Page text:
24 November 2005

Convicted UDA men to face grilling on sectarian murder

Daily Ireland

Ciarán Barnes

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Loyalist murder victim James McMahon

Two Lisburn loyalists convicted of hiding a huge Ulster Defence Association (UDA) weapons haul could have crucial information about the murder of a Catholic in the city, Daily Ireland has learned.
Detectives are understood to be planning to grill Darren Kenneth Grant and Anthony Madden about the sectarian killing of James McMahon in Lisburn two years ago.
The 21-year-old was bludgeoned to death by a gang of masked loyalists on November 20, 2003 as he walked home after a night out. Members of the UDA are believed to have carried out the murder.
Less than 24-hours after Mr McMahon’s death, and under orders from the UDA, Darren Grant (27) and Anthony Madden (24) moved a stockpile of weapons to what they believed was a safe house in the Hillhall estate in Lisburn.
The arsenal consisted of six sub-machine-guns, 2,000 rounds of ammunition, three pipe bombs, blank firing weapons, accelerant powder, weapons cleaning materials and pick axe and sledge hammer handles.
Madden returned to the house on November 22 with a third man, reminding the owner that something had been hidden in his attic which he was to say nothing about.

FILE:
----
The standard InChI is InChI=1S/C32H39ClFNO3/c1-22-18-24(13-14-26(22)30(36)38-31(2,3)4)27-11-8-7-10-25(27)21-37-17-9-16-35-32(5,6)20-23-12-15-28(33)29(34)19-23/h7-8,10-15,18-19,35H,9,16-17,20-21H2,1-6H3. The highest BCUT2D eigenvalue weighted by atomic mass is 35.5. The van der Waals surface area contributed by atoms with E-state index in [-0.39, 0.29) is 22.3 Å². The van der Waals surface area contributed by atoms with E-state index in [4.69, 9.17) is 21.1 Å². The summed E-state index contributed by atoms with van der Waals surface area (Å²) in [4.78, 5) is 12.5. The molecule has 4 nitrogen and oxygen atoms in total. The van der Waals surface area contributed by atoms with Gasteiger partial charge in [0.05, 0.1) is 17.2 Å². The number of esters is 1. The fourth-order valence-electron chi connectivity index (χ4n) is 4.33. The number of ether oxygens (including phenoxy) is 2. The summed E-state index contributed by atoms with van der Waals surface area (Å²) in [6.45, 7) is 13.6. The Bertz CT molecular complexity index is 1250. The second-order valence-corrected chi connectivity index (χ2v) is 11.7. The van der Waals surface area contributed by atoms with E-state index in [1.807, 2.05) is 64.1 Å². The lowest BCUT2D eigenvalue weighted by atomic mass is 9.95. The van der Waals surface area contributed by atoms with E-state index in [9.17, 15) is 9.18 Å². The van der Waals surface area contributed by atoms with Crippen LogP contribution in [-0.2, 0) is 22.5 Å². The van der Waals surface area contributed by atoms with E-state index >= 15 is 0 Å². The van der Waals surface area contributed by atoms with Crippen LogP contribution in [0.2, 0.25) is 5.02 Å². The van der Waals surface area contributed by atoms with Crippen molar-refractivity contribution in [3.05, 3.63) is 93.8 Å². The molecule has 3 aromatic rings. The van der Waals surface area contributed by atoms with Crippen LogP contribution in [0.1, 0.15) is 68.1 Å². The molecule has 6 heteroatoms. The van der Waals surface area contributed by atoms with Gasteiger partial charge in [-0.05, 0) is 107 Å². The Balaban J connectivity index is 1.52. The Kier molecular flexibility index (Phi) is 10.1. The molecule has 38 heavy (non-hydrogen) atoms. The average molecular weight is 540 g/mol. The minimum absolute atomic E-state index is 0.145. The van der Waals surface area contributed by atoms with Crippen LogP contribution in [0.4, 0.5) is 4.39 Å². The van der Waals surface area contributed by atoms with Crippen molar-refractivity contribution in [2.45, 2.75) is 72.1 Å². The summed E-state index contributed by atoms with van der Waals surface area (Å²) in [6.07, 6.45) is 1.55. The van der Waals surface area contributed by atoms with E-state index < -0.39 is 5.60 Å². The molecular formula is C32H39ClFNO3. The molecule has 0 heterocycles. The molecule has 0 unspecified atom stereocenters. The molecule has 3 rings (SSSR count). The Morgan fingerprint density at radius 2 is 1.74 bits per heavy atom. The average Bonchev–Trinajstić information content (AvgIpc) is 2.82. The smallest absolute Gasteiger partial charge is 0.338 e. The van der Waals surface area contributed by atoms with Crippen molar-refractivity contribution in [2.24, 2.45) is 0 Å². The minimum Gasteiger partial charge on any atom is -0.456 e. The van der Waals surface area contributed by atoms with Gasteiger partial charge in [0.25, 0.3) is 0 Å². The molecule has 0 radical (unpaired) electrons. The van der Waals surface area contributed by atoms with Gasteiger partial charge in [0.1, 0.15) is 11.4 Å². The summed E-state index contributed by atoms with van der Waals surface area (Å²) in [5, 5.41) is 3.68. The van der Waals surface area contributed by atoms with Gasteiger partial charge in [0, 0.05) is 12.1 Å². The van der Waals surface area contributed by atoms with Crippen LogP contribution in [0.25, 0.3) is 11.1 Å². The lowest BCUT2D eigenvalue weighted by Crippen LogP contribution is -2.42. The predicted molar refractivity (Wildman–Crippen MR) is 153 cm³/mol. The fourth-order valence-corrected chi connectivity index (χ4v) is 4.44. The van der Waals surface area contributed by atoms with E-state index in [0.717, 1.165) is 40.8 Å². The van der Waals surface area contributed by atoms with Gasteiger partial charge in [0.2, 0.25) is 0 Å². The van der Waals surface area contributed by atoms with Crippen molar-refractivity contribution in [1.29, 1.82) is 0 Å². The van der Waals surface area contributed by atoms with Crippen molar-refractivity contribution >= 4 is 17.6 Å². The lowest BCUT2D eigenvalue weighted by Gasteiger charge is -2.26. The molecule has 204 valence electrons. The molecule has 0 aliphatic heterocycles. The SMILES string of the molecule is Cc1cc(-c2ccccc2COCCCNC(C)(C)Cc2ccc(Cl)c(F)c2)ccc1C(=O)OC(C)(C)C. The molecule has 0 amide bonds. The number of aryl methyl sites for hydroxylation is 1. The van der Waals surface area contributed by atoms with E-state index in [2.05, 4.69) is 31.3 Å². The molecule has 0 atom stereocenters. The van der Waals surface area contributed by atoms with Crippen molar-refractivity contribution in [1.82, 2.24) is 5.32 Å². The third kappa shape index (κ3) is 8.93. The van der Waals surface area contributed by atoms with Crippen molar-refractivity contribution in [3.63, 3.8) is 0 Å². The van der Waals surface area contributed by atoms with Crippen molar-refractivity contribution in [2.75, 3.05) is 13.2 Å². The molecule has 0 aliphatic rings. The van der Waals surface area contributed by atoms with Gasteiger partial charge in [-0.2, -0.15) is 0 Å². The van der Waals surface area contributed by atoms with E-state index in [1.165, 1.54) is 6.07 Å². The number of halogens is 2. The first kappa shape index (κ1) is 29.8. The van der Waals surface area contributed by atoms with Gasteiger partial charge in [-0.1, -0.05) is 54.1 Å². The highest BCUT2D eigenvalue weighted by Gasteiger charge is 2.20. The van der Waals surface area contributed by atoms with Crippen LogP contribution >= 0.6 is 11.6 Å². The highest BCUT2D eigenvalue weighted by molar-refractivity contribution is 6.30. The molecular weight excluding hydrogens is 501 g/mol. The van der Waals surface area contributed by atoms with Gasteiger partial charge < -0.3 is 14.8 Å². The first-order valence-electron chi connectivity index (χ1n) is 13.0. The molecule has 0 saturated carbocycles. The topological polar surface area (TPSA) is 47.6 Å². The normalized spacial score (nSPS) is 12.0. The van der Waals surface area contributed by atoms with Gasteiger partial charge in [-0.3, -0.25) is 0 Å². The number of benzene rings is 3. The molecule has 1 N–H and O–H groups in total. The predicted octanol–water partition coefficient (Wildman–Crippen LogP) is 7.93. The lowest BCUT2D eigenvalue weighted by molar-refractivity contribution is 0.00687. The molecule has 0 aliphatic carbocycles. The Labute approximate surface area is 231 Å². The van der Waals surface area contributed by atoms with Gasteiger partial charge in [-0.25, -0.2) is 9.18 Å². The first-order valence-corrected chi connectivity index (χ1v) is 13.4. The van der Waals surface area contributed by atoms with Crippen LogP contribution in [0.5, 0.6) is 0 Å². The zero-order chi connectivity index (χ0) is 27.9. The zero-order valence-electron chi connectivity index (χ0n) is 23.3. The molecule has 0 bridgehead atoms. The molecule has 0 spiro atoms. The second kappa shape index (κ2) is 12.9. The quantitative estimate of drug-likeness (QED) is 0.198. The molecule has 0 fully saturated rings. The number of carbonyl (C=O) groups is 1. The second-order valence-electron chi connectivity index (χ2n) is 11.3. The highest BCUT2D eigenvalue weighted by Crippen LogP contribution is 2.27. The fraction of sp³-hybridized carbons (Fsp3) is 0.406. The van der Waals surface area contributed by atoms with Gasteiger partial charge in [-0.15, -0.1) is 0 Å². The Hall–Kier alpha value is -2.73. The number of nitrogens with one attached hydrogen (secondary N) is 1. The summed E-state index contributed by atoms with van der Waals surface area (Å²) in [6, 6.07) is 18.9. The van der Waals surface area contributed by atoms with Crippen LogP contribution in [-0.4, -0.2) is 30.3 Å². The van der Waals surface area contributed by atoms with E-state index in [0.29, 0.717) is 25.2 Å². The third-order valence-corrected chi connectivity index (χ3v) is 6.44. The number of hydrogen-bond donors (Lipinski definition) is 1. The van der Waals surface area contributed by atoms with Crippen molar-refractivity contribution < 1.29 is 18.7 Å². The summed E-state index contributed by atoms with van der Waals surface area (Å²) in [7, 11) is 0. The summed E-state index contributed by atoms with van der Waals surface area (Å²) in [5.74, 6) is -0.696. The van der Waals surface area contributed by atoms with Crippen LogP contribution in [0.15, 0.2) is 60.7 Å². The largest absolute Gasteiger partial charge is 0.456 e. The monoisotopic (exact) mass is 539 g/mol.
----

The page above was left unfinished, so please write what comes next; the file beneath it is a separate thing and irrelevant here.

Two weeks later the PSNI took the homeowner in for questioning about the McMahon murder.
He admitted that something had been hidden in his attic by loyalists and a follow up search unearthed the weapons haul.
Grant and Madden were later arrested and charged with possession of firearms, ammunition and explosives with intent to endanger life.
The pair were sentenced to eight years in prison at Belfast crown court last week. During their trial they admitted to acting as “bagmen” for the UDA.
Daily Ireland understands that after realising its members had murdered Mr McMahon, UDA bosses ordered a number of arms dumps in Lisburn to be cleared.
The organisation feared the PSNI could learn of the weapons’ location if a UDA member suspected of involvement in the McMahon killing broke during questioning.
A senior Lisburn loyalist said: “The McMahon murder wasn’t sanctioned, but UDA men were involved.
“The cops were going to crack down on us after that and the weapons had to be moved.”
During PSNI interviews Grant and Madden consistently refused to reveal the name of the UDA chief who ordered them to move the weapons.
It is understood this paramilitary holds the key to discovering the identities of the three men who beat Mr McMahon to death. Detectives are hoping either Grant or Madden will agree to give evidence against this man.
A spokeswoman for the PSNI said its officers are still actively pursuing Mr McMahon’s killers.
A total of four people have been questioned about the murder, however no one has been charged.

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